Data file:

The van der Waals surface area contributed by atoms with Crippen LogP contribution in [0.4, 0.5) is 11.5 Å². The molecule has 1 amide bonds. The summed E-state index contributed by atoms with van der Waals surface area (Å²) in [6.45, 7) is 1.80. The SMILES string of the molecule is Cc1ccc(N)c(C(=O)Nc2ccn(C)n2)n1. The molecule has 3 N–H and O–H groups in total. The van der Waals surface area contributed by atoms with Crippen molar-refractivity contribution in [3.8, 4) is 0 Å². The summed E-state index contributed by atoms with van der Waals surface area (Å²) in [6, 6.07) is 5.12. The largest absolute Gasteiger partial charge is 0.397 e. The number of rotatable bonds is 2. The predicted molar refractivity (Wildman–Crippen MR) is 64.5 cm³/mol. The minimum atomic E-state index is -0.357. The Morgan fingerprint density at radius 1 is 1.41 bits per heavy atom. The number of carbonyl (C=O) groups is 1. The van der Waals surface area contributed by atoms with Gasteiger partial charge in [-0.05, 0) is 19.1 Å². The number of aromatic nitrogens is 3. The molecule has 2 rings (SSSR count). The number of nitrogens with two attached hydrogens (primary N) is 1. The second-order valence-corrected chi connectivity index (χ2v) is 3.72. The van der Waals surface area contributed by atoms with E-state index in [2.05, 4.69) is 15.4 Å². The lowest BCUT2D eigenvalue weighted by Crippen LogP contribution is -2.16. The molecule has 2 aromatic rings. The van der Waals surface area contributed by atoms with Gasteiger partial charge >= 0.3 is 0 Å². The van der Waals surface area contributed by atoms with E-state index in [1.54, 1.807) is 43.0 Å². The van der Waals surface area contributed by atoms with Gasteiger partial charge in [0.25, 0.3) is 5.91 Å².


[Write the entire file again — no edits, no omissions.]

The van der Waals surface area contributed by atoms with Crippen LogP contribution in [0.4, 0.5) is 11.5 Å². The molecule has 1 amide bonds. The summed E-state index contributed by atoms with van der Waals surface area (Å²) in [6.45, 7) is 1.80. The SMILES string of the molecule is Cc1ccc(N)c(C(=O)Nc2ccn(C)n2)n1. The molecule has 3 N–H and O–H groups in total. The van der Waals surface area contributed by atoms with Crippen molar-refractivity contribution in [3.8, 4) is 0 Å². The summed E-state index contributed by atoms with van der Waals surface area (Å²) in [6, 6.07) is 5.12. The largest absolute Gasteiger partial charge is 0.397 e. The number of rotatable bonds is 2. The predicted molar refractivity (Wildman–Crippen MR) is 64.5 cm³/mol. The minimum atomic E-state index is -0.357. The Morgan fingerprint density at radius 1 is 1.41 bits per heavy atom. The number of carbonyl (C=O) groups is 1. The van der Waals surface area contributed by atoms with Gasteiger partial charge in [-0.05, 0) is 19.1 Å². The number of aromatic nitrogens is 3. The molecule has 2 rings (SSSR count). The number of nitrogens with two attached hydrogens (primary N) is 1. The second-order valence-corrected chi connectivity index (χ2v) is 3.72. The van der Waals surface area contributed by atoms with E-state index in [2.05, 4.69) is 15.4 Å². The lowest BCUT2D eigenvalue weighted by Crippen LogP contribution is -2.16. The molecule has 2 aromatic rings. The van der Waals surface area contributed by atoms with Gasteiger partial charge >= 0.3 is 0 Å². The van der Waals surface area contributed by atoms with E-state index in [1.54, 1.807) is 43.0 Å². The van der Waals surface area contributed by atoms with Gasteiger partial charge in [0.25, 0.3) is 5.91 Å².